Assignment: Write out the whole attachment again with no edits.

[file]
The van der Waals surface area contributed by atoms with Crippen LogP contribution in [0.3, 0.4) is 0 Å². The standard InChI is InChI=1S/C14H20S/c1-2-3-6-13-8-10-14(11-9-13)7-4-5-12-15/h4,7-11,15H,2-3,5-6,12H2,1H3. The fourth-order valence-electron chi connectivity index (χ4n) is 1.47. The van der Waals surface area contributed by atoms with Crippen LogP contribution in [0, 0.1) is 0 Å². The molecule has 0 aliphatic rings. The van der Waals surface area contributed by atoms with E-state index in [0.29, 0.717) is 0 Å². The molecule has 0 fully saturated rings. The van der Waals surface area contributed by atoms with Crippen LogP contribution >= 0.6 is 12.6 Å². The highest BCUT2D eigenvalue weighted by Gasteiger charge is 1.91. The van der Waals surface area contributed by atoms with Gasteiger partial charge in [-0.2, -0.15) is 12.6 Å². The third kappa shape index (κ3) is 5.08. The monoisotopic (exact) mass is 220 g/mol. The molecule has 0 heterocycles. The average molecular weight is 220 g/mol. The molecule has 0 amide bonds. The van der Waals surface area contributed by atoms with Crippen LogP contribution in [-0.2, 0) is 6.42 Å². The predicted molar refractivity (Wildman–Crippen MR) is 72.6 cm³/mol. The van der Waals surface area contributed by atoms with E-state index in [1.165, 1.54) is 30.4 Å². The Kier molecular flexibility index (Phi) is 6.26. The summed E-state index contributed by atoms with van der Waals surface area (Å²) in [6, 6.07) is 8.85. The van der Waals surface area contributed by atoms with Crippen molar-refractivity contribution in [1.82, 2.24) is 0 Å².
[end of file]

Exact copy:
The van der Waals surface area contributed by atoms with Crippen LogP contribution in [0.3, 0.4) is 0 Å². The standard InChI is InChI=1S/C14H20S/c1-2-3-6-13-8-10-14(11-9-13)7-4-5-12-15/h4,7-11,15H,2-3,5-6,12H2,1H3. The fourth-order valence-electron chi connectivity index (χ4n) is 1.47. The van der Waals surface area contributed by atoms with Crippen LogP contribution in [0, 0.1) is 0 Å². The molecule has 0 aliphatic rings. The van der Waals surface area contributed by atoms with E-state index in [0.29, 0.717) is 0 Å². The molecule has 0 fully saturated rings. The van der Waals surface area contributed by atoms with Crippen LogP contribution >= 0.6 is 12.6 Å². The highest BCUT2D eigenvalue weighted by Gasteiger charge is 1.91. The van der Waals surface area contributed by atoms with Gasteiger partial charge in [-0.2, -0.15) is 12.6 Å². The third kappa shape index (κ3) is 5.08. The monoisotopic (exact) mass is 220 g/mol. The molecule has 0 heterocycles. The average molecular weight is 220 g/mol. The molecule has 0 amide bonds. The van der Waals surface area contributed by atoms with Crippen LogP contribution in [-0.2, 0) is 6.42 Å². The predicted molar refractivity (Wildman–Crippen MR) is 72.6 cm³/mol. The van der Waals surface area contributed by atoms with E-state index in [1.165, 1.54) is 30.4 Å². The Kier molecular flexibility index (Phi) is 6.26. The summed E-state index contributed by atoms with van der Waals surface area (Å²) in [6, 6.07) is 8.85. The van der Waals surface area contributed by atoms with Crippen molar-refractivity contribution in [1.82, 2.24) is 0 Å².